Immigration

Jeb Bush Doubles Down on Pro-Immigrant Stance

The 2016 hopeful said 11 million undocumented immigrants deserve legal status.

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Jeb
Gage Skidmore

In a speech yesterday to a friendly audience, presumptive 2016 candidate Jeb Bush (R–Fla.) reiterated that he thinks the roughly 11 million immigrants who are in the United States illegally ought to be given the opportunity to stay. Reports the Huffington Post:

In tone and substance, Bush stands out among the many Republicans lining up for the GOP's next presidential primary, where conservatives who oppose an immigration overhaul often hold outsized influence. As he moves toward a presidential campaign, the brother and son of former presidents has not backed away from his defense of immigrants in the country illegally and a policy that would allow them to attain legal status under certain conditions. 

"We're a nation of immigrants," Bush said at the National Christian Hispanic Leadership Conference that brought several hundred Hispanic evangelical leaders to Houston this week. "This is not the time to abandon something that makes us special and unique."

A successful immigration overhaul is more than simply strengthening the border, Bush said, referring to "11 million people that should come out from the shadows and receive earned legal status." He said such immigrants should be required to pay taxes, work and not receive government benefits.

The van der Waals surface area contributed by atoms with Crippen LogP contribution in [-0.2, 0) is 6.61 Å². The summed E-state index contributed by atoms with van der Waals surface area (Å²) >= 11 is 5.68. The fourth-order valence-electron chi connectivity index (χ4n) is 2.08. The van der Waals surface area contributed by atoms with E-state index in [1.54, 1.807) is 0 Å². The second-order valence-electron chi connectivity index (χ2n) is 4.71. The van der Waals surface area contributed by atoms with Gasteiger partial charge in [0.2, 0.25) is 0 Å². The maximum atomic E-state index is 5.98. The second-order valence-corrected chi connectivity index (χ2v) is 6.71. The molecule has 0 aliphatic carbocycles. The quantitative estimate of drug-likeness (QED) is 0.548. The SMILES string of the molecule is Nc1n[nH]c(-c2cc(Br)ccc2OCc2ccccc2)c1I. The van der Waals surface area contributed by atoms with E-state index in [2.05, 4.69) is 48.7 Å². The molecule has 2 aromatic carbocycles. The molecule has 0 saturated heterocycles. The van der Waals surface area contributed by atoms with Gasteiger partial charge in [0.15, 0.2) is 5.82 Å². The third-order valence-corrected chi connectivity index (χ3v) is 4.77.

Many political observers view Bush's support for immigration reform as a black mark on his record that will hurt him with base conservatives as he vies for the Republican nomination this year and next.

But others have noted that a lack of support among Hispanics will severely hamper the GOP's ability to take back the White House in 2016. Pew Research found that 71 percent of Hispanic voters went for President Barack Obama three years ago, compared to just 27 percent who cast ballots for former Massachusetts Gov. Mitt Romney, the Republican candidate who famously championed "self-deportation" as a strategy for dealing with illegals.

Shortly thereafter, a post mortem of the 2012 election from the Republican National Committee came to the following conclusion:

If Hispanic Americans perceive that a GOP nominee or candidate does not want them in the United States (i.e. self-deportation), they will not pay attention to our next sentence. It does not matter what we say about education, jobs or the economy; if Hispanics think we do not want them here, they will close their ears to our policies. …